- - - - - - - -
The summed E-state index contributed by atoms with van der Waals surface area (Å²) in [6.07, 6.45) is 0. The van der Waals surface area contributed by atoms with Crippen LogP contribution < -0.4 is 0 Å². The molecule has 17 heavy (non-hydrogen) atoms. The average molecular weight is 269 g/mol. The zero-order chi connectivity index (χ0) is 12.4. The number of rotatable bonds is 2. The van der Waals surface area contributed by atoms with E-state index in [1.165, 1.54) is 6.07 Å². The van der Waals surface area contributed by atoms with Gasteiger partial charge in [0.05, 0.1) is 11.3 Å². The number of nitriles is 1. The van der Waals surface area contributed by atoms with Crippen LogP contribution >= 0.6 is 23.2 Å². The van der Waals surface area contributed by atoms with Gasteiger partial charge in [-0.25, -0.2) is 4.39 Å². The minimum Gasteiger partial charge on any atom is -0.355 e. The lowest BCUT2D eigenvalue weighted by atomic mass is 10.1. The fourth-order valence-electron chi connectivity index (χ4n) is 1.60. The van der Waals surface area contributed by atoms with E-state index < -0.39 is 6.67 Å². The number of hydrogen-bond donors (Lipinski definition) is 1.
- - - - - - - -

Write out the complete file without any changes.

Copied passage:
The summed E-state index contributed by atoms with van der Waals surface area (Å²) in [6.07, 6.45) is 0. The van der Waals surface area contributed by atoms with Crippen LogP contribution < -0.4 is 0 Å². The molecule has 17 heavy (non-hydrogen) atoms. The average molecular weight is 269 g/mol. The zero-order chi connectivity index (χ0) is 12.4. The number of rotatable bonds is 2. The van der Waals surface area contributed by atoms with E-state index in [1.165, 1.54) is 6.07 Å². The van der Waals surface area contributed by atoms with Gasteiger partial charge in [0.05, 0.1) is 11.3 Å². The number of nitriles is 1. The van der Waals surface area contributed by atoms with Crippen LogP contribution >= 0.6 is 23.2 Å². The van der Waals surface area contributed by atoms with Gasteiger partial charge in [-0.25, -0.2) is 4.39 Å². The minimum Gasteiger partial charge on any atom is -0.355 e. The lowest BCUT2D eigenvalue weighted by atomic mass is 10.1. The fourth-order valence-electron chi connectivity index (χ4n) is 1.60. The van der Waals surface area contributed by atoms with E-state index < -0.39 is 6.67 Å². The number of hydrogen-bond donors (Lipinski definition) is 1.